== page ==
W s e t = { W I , | T s t e e l ( m a x ) T a l u ( m a x ) | 10   ° C W II , | T s t e e l ( m a x ) T a l u ( m a x ) | > 10   ° C
The MPTP algorithm for overhead transmission lines is proposed on the basis of the above-mentioned analysis, as presented in Figure 11. The proposed MPTP includes the following steps:
Step 1:
Initialize talarm and Wline to 0. Determine whether the operating current IL is greater than the maximum load current ILmax. Proceed to Step 2 when the start-up criterion of protection IL > ILmax is satisfied.
Step 2:
Obtain the meteorological parameters around the transmission line and conductor parameters. Then, modify the ETN in real-time by Equations (22) and (23), and calculate the transient temperature rise response. Proceed to Step 3.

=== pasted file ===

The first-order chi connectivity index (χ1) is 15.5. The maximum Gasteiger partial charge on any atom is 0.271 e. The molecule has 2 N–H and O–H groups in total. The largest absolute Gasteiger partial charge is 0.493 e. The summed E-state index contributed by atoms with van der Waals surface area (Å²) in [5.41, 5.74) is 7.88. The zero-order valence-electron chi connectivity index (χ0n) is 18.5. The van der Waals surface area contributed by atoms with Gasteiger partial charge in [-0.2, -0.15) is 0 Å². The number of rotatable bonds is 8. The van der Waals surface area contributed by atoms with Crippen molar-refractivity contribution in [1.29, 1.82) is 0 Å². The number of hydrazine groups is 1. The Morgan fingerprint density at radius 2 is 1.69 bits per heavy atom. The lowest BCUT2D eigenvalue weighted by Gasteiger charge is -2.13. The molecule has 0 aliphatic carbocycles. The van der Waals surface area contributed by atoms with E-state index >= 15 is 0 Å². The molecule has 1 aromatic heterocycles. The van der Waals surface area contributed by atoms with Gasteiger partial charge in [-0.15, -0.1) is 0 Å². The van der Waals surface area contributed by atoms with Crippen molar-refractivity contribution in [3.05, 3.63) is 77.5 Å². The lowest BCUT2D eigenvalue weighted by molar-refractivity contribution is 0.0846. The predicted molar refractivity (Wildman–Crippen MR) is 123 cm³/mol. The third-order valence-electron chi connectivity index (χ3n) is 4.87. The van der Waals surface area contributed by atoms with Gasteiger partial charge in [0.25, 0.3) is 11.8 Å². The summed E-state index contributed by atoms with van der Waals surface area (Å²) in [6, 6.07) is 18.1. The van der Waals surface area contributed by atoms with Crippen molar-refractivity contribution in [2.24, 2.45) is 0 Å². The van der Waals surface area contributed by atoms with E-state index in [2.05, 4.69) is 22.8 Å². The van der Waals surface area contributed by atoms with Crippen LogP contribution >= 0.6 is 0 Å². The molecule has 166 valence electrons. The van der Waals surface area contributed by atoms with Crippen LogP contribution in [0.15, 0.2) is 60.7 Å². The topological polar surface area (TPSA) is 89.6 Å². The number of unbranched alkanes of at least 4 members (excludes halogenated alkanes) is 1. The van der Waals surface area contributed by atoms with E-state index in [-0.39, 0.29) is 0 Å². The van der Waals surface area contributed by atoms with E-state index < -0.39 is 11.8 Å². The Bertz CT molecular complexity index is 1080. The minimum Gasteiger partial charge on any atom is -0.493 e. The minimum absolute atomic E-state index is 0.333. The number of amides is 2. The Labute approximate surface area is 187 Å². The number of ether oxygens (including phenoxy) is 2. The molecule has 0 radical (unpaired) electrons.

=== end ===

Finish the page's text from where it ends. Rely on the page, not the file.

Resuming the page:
Step 3:
Assess whether the calculated Tline is greater than the limit temperature TL. Send a trip signal to the dispatching system and the breaker of the transmission line to remove the line when criterion Tline > TL is satisfied. End the MPTP algorithm. Proceed to Step 4 when the Tline does not exceed TL.
Step 4:
Determine whether the calculated Tline is greater than the emergency temperature TM. Otherwise, proceed to Step 5. Evaluate the talarm using Equation (26) when criterion Tline > TM is satisfied, and calculate the temperature–time integral Wline. Then, verify the emergency thermal setting value Wset using Equation (27), and compare the values of Wline and Wset. If the criterion Wline > Wset is satisfied, a trip signal to the dispatching system and the breaker cuts off the line, and the algorithm ends. If the criterion Wline > Wset is not satisfied, an emergency warning signal is sent to the dispatching system, and the algorithm returns to Step 2 to continue the calculation of transient temperature rise and thermal safety assessment for transmission line.